There appears to be an emerging consensus that Chief Justice Roberts was motivated by concerns that fit comfortably within strategic models of judicial behavior (gated), which have long argued that judges sometimes need to restrain their own behavior in order to influence future judges, maintain public legitimacy, and more generally communicate with their multiple audiences.

Law professors are usually the first to critique claims of strategic judicial behavior; pointing out that there are perfectly good legal reasons for why judges do what they do. The difficult issue for non-lawyers is generally to assess the strength of this critique. However, in this case the lawyers do not seem to be trying very hard. The widespread presumption appears to be that  legitimacy concerns are indeed at the root of Roberts’ behavior, with the conflict being about whether this was a good thing or a bad thing.

So how can we be sure that Roberts’ (final) decision was indeed not sincerely motivated by twin beliefs about judicial restraint and that the penalty for not buying health insurance could be interpreted as a tax, even if this was not its “most natural” interpretation?

Essentially, the Roberts’ opinion makes what could be called the “cocktail party argument.” Among my intelligent non-lawyer friends the big puzzle always seemed to be why it would be constitutional for the government to make single renting individuals without kids pay more taxes (and yes, that is what tax credits for marriage, mortgages, and children do) but not to ask the same of those who refuse to purchase health insurance. It doesn’t seem much of a power grab to go from the former to the latter. Social engineering through the tax code was not invented by the ACA. The judgment doesn’t use these analogies but it is based on a similar functional logic.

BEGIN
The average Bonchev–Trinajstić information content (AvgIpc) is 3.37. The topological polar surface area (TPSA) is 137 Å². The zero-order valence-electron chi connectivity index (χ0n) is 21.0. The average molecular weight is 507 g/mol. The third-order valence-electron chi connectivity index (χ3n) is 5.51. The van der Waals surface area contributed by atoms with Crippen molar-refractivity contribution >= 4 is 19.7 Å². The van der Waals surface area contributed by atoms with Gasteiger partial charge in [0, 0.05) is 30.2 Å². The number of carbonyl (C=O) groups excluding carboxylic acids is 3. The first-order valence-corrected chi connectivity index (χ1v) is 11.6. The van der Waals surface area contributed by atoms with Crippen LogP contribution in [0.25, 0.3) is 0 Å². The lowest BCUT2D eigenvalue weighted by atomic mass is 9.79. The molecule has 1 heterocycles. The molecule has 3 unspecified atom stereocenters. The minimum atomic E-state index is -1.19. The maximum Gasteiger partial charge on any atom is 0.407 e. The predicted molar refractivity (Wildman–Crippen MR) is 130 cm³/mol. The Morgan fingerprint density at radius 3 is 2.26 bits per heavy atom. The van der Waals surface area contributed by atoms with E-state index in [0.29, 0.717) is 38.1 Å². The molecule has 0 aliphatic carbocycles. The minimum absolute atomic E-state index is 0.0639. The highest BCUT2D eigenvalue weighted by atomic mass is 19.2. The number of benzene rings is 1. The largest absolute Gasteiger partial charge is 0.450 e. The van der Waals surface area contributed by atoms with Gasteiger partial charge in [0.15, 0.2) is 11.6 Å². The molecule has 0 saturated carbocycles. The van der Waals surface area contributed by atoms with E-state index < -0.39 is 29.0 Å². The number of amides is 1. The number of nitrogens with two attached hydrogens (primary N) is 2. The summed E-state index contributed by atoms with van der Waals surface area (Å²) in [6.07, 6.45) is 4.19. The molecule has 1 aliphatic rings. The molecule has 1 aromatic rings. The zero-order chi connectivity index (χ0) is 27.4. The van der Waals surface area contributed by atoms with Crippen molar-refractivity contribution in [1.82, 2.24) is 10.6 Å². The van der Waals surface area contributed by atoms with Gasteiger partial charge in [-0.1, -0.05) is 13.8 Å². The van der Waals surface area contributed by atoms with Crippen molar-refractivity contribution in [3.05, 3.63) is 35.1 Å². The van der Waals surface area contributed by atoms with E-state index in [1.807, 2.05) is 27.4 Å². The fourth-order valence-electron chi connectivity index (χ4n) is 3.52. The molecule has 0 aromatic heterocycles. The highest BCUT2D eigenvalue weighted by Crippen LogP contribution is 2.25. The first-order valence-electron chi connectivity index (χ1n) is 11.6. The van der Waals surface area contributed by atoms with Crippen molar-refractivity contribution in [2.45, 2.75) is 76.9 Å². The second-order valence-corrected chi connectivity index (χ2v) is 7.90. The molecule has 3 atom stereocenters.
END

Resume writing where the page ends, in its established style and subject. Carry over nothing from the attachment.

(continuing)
This argument was rejected by many lawyers but it is still not entirely clear to me why. I am perfectly willing to defer to expertise but so far I have not been impressed by the efforts of law profs to communicate what precisely doesn’t make sense about the Roberts’ judgment from a constitutional perspective. One frequently recurring claim is that the court has never interpreted penalties of this type in this way. Ok, but there was no clear precedent either way. Ilya Somin appears to argue that if the mandate is a tax then so are penalties for speeding. That doesn’t strike me as right as the opinion very clearly states that Roberts finds the tax argument persuasive because the only legal consequence is a modest payment to the IRS. Richard Epstein has made what sound to me as curious arguments that the tax code should not be used to shift funds from one group of people to another. I can see that as a normative claim but surely this is precisely what the tax code is used for all the time. Then there is the argument that if the penalty were called a tax it may not have passed Congress. Maybe, but how is it up to the Court to make that determination?

There may be more convincing arguments out there that I haven’t seen (please point to them in the comments) but I still find the cocktail party argument very sensible. Now that doesn’t mean that Roberts thinks so too. I can see the inconsistencies in Roberts’ opinion (he clearly could have applied the same functional logic to the Commerce Clause determination) so perhaps that is evidence that he had different motivations. The Jan Crawford piece is, I think, ultimately inconclusive on the issue of motivations. Aside from the question of whether strategic motivations played a role (and I am inclined to believe that they did) it is still not clear what precisely the objectives were. Was it about setting precedent on the Commerce Clause while avoiding pushback? Was it about setting precedent or expectations about judicial restraint?  Some sort of balancing act between these goals? Or was it pure media pressure? Still, as these arguments go, one usually has to reject the straight legal claim before advancing to the strategic component. I am sure that more will come out on this issue but I am curious to see how scholars of judicial behavior think this case fits their theories and how it will be used in the future to illustrate the logic of strategic judicial behavior.

[Cross-posted at The Monkey Cage]

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Erik Voeten is the Peter F. Krogh associate professor of geopolitics and global justice at Georgetown University.